Mobile Black Swans and Turkeys

Part I: Tame Turkeys

On the return flight home for Thanksgiving this week, I read Nassim Taleb’s book The Black Swan and decided that tis the season to draw profound parallels between innovation and poultry.

And so while busy stuffing the family turkey I thought about how this all applied to my world of consumer engagement, retail sales and payment.

Here are my insights:

  • Chickens: Bertrand Russell’s wrote an anecdote about the benevolent farmer in 1912. The fat and happy chicken thinks the farmer is a benevolent protector until it is hauled away to the slaughter house.
  • Turkeys:  Nassim Taleb, in his book The Black Swan, says that the same holds true for the Thanksgiving turkey. However, he adds that the surprise for a turkey is not a surprise to its butcher.
  • Swans: So the black-swan question for the marketing community is: How do we play the role of the butcher not the turkey?

Moving your retail business from a step-by-step evolutionary growth to revolutionary, black swan transformation is not easy. In fact, it may be impossible. Corporations find it difficult to reinvent from within. However, to be aware of the nature of outliers and revolutionary innovation is a good first step.

You can rename your CIO: Chief Innovation Office, your CTO: Chief Transformation Officer and your CDO: Chief Disruption Officer. However this is all for nought if they cannot identify swans or at least the turkeys.

Look to social media. There is a succession of ever faster black-swan innovations starting with email and ending in SnapChat’s self-destructing messaging. Microsoft did not anticipate Google search, Google did not anticipate Facebook communities; Facebook did not anticipate Twitter micro-blogging; the same holds true for Instagram’s social picture publishing or SnapChat’s peek-a-boo messaging.  The same applies to retail as well as broadcast, payments, health, advertising to name a few rudely disrupted verticals.

Retail payments is a classic chase-the-tail solution mashup. But payment vendors have been more astute. The FIs ran a two-sided business to establish MasterCard and VISA credit services. The FIs have fought to be a part of any POS and prepaid activity in retail. With the emergence of digital payment, payment incumbents have aggressively invested and acquired companies in the mobile POS space (VISA/Square) and as well as in the cloud (VISA/Playspan).

VISA’s purchase of PlaySpan was particularly forward thinking. PlaySpan allowed gamers to buy virtual swords and pumpkin seeds for their virtual battle grounds and farms without leaving the game. Frictionless commerce engineering: meet VISA’s present day  V.me.

But even leviathans like VISA and MasterCard have been sidelined to commodity commerce rails.While they make nice transactional revenue, Amazon, iTunes, PayPal and Playstore and other consumer commerce portals have made the card credentials second fiddle. They discount the interchange and grab the CRM and big data.

Shopper marketing, Shopper engagement all follow similar twists. But not always evolutionary:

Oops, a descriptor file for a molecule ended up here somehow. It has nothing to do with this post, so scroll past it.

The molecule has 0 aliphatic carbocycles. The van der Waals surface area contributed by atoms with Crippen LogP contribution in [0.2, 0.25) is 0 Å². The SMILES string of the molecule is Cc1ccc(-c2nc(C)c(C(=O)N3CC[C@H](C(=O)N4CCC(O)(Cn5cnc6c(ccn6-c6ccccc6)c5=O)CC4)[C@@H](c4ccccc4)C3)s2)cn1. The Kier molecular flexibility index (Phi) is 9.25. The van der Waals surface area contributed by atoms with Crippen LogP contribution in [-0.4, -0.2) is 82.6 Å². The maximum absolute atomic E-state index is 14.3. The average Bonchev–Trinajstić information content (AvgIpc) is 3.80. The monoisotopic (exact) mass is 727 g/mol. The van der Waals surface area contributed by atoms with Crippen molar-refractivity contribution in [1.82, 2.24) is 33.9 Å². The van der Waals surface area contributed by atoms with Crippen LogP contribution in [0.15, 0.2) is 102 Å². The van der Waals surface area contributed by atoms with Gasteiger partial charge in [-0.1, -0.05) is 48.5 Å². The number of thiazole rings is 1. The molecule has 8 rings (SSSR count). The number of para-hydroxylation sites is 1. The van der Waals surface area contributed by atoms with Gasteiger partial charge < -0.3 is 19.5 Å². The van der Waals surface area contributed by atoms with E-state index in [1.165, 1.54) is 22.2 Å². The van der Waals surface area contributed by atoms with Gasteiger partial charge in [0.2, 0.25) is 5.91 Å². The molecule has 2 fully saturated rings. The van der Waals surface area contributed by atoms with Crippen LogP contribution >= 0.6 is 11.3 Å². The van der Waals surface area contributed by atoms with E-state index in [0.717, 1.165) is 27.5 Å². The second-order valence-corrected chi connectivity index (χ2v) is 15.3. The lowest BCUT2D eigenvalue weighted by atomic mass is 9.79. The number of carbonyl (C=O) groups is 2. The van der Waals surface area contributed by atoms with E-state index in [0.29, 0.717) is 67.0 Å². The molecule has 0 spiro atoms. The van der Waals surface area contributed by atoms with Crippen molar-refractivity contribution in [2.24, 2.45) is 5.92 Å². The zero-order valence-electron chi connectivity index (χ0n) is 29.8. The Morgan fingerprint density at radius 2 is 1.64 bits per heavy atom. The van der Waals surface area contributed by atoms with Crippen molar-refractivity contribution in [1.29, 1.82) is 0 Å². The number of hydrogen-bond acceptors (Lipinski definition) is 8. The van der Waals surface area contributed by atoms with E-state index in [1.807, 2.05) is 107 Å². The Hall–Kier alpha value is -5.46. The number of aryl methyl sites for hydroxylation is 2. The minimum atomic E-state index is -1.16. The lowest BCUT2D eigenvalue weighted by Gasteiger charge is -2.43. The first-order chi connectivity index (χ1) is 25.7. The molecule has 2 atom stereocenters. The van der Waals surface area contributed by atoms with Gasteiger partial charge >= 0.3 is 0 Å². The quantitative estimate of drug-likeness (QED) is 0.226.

SMS was the black swan technology revolutionizing communication for the unsuspecting (but delighted) wireless carriers. We all thought QR codes, mobile apps and NFC would supplant this messaging channel.  WhatApp, Skype and Viber all have eaten away at the peer-to-peer traffic; however, for brands, SMS, and for some successful apps, the notification channel, remains the main opt-in and content delivery channel of choice.

Black swan on the horizon? iBeacons, WiFi Direct or LTE Direct? Maybe.

Proximity engagement is essential for a brand or retailer to drive path into purchase.  Shopkick and Beacons are valuable but are ultimately broadcast solutions.  Future solutions such as LTE Direct promise to extend the retail network and add more intelligence and peer to peer interactivity to this engagement.

However, in all the above cases it is difficult, if not impossible, to identify one strategy, vendor, agency that will bring revolutionary black swan ideas.

When attending events whether speaking or listening, it all seems so easy. Innovate they say. . .

Well so my friends, the innovator’s dilemma maybe just to avoid becoming the turkey.

Happy Thanksgiving!

 

Premature Technology Arousal (PTA) in Barcelona

To sum up Mobile World Congress 2013, I will borrow from Peter Marx, head of business development at Qualcomm Labs. Peter talks about a tendency for PTA or (for those in the know) Premature Technology Arousal in the mobile industry.

Much of the MWC 2013 floor area at the new Fira Gran Via venue exhibited PTA or Premature Technology Arousal. Solutions that are excited about being solutions. Solutions that are too early. Solutions that are missing reach and frequency. Things that are just not simple enough to drive adoption.

Even before 70 thousand executives hit the show floor, there were signs of “PTA”. From the Near Field Communications (NFC) show name tags that tried to emulated plastic (but that few used because you still needed to show the plastic) to tapping on Coke dispensers with cloud-base wallets that are many quarters away for mainstream adoption.

Booth after booth in this 1.01 million square feet techno-playground displayed incredible solutions and screens.  But the real story to follow was how each solution quietly added value to a given business ecosystem. There was an invisible hand playing connect the dots. Here are a few examples: